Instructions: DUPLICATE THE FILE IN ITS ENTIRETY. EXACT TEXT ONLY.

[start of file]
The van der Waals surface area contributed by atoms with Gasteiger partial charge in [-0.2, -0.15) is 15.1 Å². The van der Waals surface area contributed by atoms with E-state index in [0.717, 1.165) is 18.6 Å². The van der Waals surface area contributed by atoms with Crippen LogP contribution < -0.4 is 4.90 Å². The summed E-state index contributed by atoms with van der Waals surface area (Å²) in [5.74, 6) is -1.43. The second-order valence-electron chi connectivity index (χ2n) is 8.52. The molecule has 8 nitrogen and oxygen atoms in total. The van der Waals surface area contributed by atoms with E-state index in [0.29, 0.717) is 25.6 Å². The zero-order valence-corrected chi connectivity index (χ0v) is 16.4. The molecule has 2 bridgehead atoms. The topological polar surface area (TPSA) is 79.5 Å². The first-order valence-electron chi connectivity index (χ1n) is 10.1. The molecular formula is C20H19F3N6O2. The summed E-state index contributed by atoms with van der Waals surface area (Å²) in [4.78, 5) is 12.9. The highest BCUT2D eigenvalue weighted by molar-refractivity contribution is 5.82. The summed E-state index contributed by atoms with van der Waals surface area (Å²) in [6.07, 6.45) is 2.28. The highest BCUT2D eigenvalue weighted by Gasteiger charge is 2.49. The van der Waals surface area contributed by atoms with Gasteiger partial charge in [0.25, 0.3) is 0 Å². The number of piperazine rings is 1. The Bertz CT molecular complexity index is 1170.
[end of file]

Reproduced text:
The van der Waals surface area contributed by atoms with Gasteiger partial charge in [-0.2, -0.15) is 15.1 Å². The van der Waals surface area contributed by atoms with E-state index in [0.717, 1.165) is 18.6 Å². The van der Waals surface area contributed by atoms with Crippen LogP contribution < -0.4 is 4.90 Å². The summed E-state index contributed by atoms with van der Waals surface area (Å²) in [5.74, 6) is -1.43. The second-order valence-electron chi connectivity index (χ2n) is 8.52. The molecule has 8 nitrogen and oxygen atoms in total. The van der Waals surface area contributed by atoms with E-state index in [0.29, 0.717) is 25.6 Å². The zero-order valence-corrected chi connectivity index (χ0v) is 16.4. The molecule has 2 bridgehead atoms. The topological polar surface area (TPSA) is 79.5 Å². The first-order valence-electron chi connectivity index (χ1n) is 10.1. The molecular formula is C20H19F3N6O2. The summed E-state index contributed by atoms with van der Waals surface area (Å²) in [4.78, 5) is 12.9. The highest BCUT2D eigenvalue weighted by molar-refractivity contribution is 5.82. The summed E-state index contributed by atoms with van der Waals surface area (Å²) in [6.07, 6.45) is 2.28. The highest BCUT2D eigenvalue weighted by Gasteiger charge is 2.49. The van der Waals surface area contributed by atoms with Gasteiger partial charge in [0.25, 0.3) is 0 Å². The number of piperazine rings is 1. The Bertz CT molecular complexity index is 1170.